What Is Backflow? | Bill Howe

What Is Backflow?


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While the name does not sound too terrible, backflow can be a serious hazard to your health. Backflow is a plumbing term that describes the unwanted flow of water in the opposite, unintended direction.  If backflow occurs, potable water can become contaminated with wastewater. Wastewater can contain fertilizer/pesticides, human waste, chlorine from pools, and dirty water from sinks, dishwashers, and showers. Backflow can cause several issues by promoting corrosion of your pipes, creating leaks and create potential risks to your health.  Bill Howe Plumbing, Heating & Air, and Restoration & Flood can provide installation and testing services to ensure you and your family are protected.  Backflow usually occurs when the city’s water system is disrupted and/or turned off. 

Backflow Prevention Devices

Backflow prevention devices can be installed in any number of places.  For commercial properties and newer residential properties, there is a larger backflow prevention device that prevents wastewater from the property from entering the city’s water supply.  These backflow prevention devices are required to be installed as close as possible to the water meter.  This aids in eliminating the chances of an illegal connection being made between your meter and backflow device.  The City of San Diego also requires that backflow devices be tested at the time of installation, whenever the connection is moved and on an annual basis.  A certified Bill Howe backflow tester can perform the annual testing as well as any maintenance that may need to occur.  The city cross connection department wants it within 3 feet of the city meter if possible.  If put in other locations, the location must be approved by city cross connection department. 

While these backflow prevention devices protect the municipal water supply from wastewater contaminants that may leave your property, there are plumbing codes and devices already within your property that are designed to help you with backflow protection.  Parts within toilets, faucets, sinks, and hoses have been created and regulated to keep you and your family safe from contamination.  If you have an older home or older plumbing fixtures, updating these fixtures is an affordable way to protect you and your family from contaminated wastewater.  

Backflow prevention for your home is built into existing plumbing codes. A few of the most common fixtures are:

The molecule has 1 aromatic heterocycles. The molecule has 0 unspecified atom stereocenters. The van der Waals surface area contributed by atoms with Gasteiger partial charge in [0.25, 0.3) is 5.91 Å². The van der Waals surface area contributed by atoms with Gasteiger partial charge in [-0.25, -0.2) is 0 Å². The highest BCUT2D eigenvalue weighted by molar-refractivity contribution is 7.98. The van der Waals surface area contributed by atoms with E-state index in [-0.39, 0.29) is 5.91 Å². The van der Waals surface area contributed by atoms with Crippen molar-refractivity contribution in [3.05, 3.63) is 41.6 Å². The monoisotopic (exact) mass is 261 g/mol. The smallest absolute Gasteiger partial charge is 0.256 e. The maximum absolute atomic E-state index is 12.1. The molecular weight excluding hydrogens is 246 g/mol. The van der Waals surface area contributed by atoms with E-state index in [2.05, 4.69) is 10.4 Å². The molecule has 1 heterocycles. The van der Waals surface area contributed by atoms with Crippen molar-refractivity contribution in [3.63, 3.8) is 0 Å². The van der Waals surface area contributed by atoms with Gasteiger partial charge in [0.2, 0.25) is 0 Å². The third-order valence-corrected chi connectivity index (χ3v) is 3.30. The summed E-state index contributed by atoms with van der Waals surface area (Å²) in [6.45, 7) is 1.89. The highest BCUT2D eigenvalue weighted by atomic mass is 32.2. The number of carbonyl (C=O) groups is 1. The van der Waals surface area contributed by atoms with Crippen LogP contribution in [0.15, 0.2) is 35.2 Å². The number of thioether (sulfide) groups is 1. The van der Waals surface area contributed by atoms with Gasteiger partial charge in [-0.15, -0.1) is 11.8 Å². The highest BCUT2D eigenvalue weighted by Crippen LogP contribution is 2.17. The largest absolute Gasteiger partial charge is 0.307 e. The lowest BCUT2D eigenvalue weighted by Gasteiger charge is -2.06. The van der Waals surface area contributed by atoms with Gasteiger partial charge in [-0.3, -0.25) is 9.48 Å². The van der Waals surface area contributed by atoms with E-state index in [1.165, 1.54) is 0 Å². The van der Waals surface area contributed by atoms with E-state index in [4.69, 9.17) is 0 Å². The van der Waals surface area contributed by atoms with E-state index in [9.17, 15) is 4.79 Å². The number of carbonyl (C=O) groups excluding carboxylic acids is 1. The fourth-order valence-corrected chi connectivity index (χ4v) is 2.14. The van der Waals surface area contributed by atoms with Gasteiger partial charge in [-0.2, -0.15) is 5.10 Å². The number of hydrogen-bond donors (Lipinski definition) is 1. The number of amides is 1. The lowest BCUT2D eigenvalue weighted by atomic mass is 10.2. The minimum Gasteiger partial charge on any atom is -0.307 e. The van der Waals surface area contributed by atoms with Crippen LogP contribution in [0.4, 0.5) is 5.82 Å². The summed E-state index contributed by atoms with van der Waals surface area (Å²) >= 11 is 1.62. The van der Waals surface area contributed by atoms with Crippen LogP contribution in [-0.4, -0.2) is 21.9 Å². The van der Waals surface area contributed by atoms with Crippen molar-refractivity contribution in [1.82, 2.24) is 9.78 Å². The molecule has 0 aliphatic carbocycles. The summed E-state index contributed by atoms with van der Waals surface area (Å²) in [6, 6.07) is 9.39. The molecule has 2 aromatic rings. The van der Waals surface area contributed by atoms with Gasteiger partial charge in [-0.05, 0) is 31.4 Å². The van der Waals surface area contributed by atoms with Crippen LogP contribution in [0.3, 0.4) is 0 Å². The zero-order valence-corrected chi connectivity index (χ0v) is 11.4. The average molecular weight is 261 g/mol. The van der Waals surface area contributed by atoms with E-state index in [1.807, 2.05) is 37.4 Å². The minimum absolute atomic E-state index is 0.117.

Hand-held Sink or Shower Heads with Hoses

Hand-held sink or shower heads have the potential to drop into the water located in the tub or sink.  A dual check valve may need to be installed to prevent backflow. If your sink or shower head was built in the US however, these generally do not need additional backflow prevention devices.

Garden Hoses

If your garden hose is left on the ground, the hose could potentially transfer whatever it is left submerged in into your water supply.  To protect this from happening, adding a vacuum breaker to the hose bibb.  This is a relatively inexpensive (~ $10) and easy accessory to add to the valve/spigot to control the safety of your water.

In-ground Irrigation and Lawn Sprinkler Systems

With your in-ground sprinkler system, it naturally could be exposed to animal waste, fertilizers or pesticides.  By having a pressure vacuum breaker installed, this will prevent backflow from occurring. This option should be professionally installed and will need to be tested annually.  Both installation and testing in sprinkler systems can be handled by a certified Bill Howe plumber.

Backflow Services

The costs associated with the installation backflow systems vary with each project.  A certified Bill Howe plumber can help determine which type of device is best for preventing backflow in your water and what those costs might be.  Call 1-800-BILL-HOWE to schedule an inspection and learn more about how Bill Howe can help you solve your backflow problems. 

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